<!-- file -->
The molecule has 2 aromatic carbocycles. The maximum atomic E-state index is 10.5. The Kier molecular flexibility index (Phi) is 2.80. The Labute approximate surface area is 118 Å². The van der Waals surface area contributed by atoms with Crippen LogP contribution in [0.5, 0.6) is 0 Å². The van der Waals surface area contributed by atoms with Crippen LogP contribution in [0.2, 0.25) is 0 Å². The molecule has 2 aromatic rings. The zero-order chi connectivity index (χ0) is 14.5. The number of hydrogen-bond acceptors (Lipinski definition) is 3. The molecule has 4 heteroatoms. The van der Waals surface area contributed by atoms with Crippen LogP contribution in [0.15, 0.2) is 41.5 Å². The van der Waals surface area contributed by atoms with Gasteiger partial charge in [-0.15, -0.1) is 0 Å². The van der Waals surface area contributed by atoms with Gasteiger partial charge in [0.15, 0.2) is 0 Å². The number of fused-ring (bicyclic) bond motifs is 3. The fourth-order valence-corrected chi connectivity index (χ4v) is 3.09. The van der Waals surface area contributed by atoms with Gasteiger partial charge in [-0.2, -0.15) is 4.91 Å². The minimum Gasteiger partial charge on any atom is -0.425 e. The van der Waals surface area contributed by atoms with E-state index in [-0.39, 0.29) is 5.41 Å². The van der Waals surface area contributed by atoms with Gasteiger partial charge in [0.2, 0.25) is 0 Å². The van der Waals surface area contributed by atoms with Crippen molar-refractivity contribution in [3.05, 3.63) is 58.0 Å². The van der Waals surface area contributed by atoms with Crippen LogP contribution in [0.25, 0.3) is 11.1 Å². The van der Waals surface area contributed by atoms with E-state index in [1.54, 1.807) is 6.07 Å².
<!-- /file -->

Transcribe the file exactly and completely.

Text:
The molecule has 2 aromatic carbocycles. The maximum atomic E-state index is 10.5. The Kier molecular flexibility index (Phi) is 2.80. The Labute approximate surface area is 118 Å². The van der Waals surface area contributed by atoms with Crippen LogP contribution in [0.5, 0.6) is 0 Å². The van der Waals surface area contributed by atoms with Crippen LogP contribution in [0.2, 0.25) is 0 Å². The molecule has 2 aromatic rings. The zero-order chi connectivity index (χ0) is 14.5. The number of hydrogen-bond acceptors (Lipinski definition) is 3. The molecule has 4 heteroatoms. The van der Waals surface area contributed by atoms with Crippen LogP contribution in [0.15, 0.2) is 41.5 Å². The van der Waals surface area contributed by atoms with Gasteiger partial charge in [-0.15, -0.1) is 0 Å². The van der Waals surface area contributed by atoms with Gasteiger partial charge in [0.15, 0.2) is 0 Å². The number of fused-ring (bicyclic) bond motifs is 3. The fourth-order valence-corrected chi connectivity index (χ4v) is 3.09. The van der Waals surface area contributed by atoms with Gasteiger partial charge in [-0.2, -0.15) is 4.91 Å². The minimum Gasteiger partial charge on any atom is -0.425 e. The van der Waals surface area contributed by atoms with E-state index in [-0.39, 0.29) is 5.41 Å². The van der Waals surface area contributed by atoms with Gasteiger partial charge in [0.2, 0.25) is 0 Å². The van der Waals surface area contributed by atoms with Crippen molar-refractivity contribution in [3.05, 3.63) is 58.0 Å². The van der Waals surface area contributed by atoms with Crippen LogP contribution in [0.25, 0.3) is 11.1 Å². The van der Waals surface area contributed by atoms with E-state index in [1.54, 1.807) is 6.07 Å².